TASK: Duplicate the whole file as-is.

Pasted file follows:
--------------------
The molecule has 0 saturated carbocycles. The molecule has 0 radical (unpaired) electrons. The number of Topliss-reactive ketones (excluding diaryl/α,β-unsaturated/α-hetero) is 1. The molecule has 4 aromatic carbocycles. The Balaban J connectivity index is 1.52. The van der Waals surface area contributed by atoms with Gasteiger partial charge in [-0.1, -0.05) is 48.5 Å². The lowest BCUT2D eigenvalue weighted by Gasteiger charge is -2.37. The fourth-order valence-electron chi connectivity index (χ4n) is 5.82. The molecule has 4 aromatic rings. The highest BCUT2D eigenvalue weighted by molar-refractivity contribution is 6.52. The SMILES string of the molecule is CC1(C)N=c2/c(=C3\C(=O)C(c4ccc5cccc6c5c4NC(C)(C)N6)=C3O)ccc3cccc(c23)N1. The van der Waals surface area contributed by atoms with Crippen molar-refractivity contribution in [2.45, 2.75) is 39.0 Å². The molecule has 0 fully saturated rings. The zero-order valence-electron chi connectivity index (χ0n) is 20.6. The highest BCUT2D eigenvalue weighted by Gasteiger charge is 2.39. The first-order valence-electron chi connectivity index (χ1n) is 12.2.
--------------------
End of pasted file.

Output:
The molecule has 0 saturated carbocycles. The molecule has 0 radical (unpaired) electrons. The number of Topliss-reactive ketones (excluding diaryl/α,β-unsaturated/α-hetero) is 1. The molecule has 4 aromatic carbocycles. The Balaban J connectivity index is 1.52. The van der Waals surface area contributed by atoms with Gasteiger partial charge in [-0.1, -0.05) is 48.5 Å². The lowest BCUT2D eigenvalue weighted by Gasteiger charge is -2.37. The fourth-order valence-electron chi connectivity index (χ4n) is 5.82. The molecule has 4 aromatic rings. The highest BCUT2D eigenvalue weighted by molar-refractivity contribution is 6.52. The SMILES string of the molecule is CC1(C)N=c2/c(=C3\C(=O)C(c4ccc5cccc6c5c4NC(C)(C)N6)=C3O)ccc3cccc(c23)N1. The van der Waals surface area contributed by atoms with Crippen molar-refractivity contribution in [2.45, 2.75) is 39.0 Å². The molecule has 0 fully saturated rings. The zero-order valence-electron chi connectivity index (χ0n) is 20.6. The highest BCUT2D eigenvalue weighted by Gasteiger charge is 2.39. The first-order valence-electron chi connectivity index (χ1n) is 12.2.